Imagine you invest in your friend’s business. You sign a contract that says you are entitled to all the cash after he pays for all aspects of the business (e.g. materials, selling costs, salaries, taxes, etc.). What would this business be worth to you? You definitely wouldn’t want to invest more than what you’ll get in the future. Discounted cash flow analysis (DCF) is here to help you – it is a tool to calculate how much you’ll get in the future, and how much is fair to pay for it today.
Therefore, DCF is considered to be the essential valuation method because it is trying to determine intrinsic value of the company. The analysis assumes that the company is worth as much as its present value of all unlevered free cash flows, discounted at the company’s weighted average cost of capital (WACC). In other words, analysis says that a company is worth all of the cash that it could make available to investors in the future. And it is discounted because the money in the future is worth less than money today.
The main analysis’ weakness is that it is based on many assumptions (about available cash flows, time frame, cost of capital, growth rate, etc.), and even a small change in them can result in vastly different company values.
Steps to DCF are following:
1. Calculate Free Cash Flow using forecasted financial statements
2. Discount Free Cash Flows using the Weighted Average Cost of Capital (WACC) – the blended cost of capital for debt and equity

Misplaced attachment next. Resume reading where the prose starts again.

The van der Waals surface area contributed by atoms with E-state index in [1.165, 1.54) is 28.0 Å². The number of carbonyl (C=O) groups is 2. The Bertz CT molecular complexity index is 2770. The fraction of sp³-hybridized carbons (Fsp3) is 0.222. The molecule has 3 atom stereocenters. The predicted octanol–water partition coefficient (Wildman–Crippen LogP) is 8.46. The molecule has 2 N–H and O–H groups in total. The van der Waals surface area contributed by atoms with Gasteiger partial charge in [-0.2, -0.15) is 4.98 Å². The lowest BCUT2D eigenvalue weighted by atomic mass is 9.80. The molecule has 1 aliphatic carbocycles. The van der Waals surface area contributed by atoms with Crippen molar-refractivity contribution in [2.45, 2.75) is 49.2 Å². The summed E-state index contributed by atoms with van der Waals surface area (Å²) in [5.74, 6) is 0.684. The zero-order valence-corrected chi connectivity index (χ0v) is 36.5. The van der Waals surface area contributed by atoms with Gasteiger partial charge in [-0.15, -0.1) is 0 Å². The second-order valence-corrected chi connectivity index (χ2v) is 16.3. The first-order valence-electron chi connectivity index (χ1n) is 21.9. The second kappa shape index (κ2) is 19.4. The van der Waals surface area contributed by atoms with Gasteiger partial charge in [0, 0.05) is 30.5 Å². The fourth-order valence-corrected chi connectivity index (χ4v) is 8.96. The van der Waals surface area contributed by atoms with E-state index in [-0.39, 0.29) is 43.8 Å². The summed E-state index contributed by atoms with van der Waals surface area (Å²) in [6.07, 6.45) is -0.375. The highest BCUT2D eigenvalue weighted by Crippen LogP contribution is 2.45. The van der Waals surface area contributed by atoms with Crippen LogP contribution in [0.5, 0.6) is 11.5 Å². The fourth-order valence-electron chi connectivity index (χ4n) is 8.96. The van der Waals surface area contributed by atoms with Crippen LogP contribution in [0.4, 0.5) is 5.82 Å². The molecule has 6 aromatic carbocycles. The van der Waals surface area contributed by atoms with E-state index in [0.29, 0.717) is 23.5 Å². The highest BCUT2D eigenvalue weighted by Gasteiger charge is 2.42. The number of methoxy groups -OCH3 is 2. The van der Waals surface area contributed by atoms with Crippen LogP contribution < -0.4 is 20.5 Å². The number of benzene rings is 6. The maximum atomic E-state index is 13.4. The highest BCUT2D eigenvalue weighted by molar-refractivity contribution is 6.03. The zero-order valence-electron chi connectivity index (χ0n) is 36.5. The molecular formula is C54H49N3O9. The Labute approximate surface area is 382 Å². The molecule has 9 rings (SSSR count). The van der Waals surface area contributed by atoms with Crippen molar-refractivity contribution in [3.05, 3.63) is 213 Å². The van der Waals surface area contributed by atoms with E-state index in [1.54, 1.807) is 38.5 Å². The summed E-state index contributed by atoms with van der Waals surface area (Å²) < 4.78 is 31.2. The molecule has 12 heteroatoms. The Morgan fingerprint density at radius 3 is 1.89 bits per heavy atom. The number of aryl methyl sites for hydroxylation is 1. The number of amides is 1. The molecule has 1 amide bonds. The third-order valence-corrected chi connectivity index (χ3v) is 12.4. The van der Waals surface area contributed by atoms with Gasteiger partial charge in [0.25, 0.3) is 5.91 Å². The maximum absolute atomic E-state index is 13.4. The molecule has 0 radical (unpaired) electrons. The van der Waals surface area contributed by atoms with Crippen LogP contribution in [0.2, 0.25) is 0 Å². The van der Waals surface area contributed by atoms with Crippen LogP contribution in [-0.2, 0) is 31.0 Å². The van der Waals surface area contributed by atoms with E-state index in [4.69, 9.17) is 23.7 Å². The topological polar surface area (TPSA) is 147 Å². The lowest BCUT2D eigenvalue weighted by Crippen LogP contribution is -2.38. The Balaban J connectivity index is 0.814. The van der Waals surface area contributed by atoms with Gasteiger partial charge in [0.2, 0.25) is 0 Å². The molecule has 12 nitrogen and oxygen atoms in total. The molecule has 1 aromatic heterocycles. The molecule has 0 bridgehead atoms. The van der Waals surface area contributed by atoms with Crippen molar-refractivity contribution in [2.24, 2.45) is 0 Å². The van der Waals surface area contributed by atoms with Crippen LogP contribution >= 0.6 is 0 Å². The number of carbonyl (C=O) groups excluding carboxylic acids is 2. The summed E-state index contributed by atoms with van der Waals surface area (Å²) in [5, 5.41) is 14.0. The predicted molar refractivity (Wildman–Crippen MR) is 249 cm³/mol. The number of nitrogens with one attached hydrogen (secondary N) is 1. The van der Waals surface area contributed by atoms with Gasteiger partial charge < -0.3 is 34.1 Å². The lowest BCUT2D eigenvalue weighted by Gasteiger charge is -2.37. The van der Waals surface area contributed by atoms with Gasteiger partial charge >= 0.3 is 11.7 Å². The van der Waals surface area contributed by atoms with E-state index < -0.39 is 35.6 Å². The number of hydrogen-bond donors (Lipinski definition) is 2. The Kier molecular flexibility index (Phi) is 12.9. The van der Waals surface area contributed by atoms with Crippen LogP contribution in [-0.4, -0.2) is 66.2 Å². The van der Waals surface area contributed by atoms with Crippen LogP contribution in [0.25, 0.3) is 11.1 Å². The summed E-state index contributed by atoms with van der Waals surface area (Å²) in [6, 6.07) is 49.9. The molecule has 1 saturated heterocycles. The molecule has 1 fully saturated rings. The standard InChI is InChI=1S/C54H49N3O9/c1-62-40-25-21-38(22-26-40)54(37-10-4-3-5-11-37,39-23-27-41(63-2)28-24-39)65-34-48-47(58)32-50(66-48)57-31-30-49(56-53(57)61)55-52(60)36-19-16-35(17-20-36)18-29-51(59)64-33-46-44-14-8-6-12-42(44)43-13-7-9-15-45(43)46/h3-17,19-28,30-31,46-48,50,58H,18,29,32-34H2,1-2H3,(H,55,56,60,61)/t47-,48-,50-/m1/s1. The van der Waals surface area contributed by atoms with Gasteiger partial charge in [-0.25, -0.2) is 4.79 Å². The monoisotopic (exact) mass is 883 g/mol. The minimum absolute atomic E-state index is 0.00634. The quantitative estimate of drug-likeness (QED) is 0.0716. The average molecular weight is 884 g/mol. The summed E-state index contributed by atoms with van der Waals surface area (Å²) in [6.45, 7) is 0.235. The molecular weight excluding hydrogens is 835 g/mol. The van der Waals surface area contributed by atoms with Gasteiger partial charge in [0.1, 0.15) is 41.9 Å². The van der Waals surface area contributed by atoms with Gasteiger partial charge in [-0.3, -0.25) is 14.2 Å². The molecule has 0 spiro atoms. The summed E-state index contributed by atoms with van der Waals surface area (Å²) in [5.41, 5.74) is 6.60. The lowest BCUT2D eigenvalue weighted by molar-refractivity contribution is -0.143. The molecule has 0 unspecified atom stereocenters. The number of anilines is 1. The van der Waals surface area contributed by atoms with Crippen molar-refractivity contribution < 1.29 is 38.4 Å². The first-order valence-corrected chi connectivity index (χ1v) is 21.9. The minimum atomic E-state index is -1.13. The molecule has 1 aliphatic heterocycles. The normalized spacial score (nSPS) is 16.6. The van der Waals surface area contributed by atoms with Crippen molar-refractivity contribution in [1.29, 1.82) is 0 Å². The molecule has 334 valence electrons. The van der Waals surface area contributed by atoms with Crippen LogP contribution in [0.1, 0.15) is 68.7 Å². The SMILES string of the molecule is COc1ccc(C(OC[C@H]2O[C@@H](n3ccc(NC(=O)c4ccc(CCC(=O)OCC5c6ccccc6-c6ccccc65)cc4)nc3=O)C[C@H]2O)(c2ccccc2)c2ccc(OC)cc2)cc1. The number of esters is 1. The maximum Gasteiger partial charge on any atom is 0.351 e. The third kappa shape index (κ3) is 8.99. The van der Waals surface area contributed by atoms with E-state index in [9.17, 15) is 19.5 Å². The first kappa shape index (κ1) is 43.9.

3. Determine Terminal Value (value of the company at the end of the forecasting period)
There are two ways to determine terminal value – perpetuity growth method and terminal multiple method.
Perpetuity growth method
The goal is to calculate the value of company’s cash flows assuming that they will grow forever at some modest rate (e.g. 3%)
Terminal multiple method
This method assumes that the terminal value of the company equals to its EBIT or EBITDA multiplied by the multiple. The multiple is usually obtained through the comparable analysis.
Once you obtained the terminal value, you again have to discount it to the present.
4. Add the present values of all forecasted Free Cash Flows and Terminal Value together.
This shows you the total enterprise value of the company TODAY.
5. Subtract value of net debt (debt – cash) and any preferred stock to calculate equity value.
6. Divide the derived equity value by the number of shares outstanding to get the share price.
7. Compare the price you got to the actual price in the market and determine if the company is being traded at a premium/discount.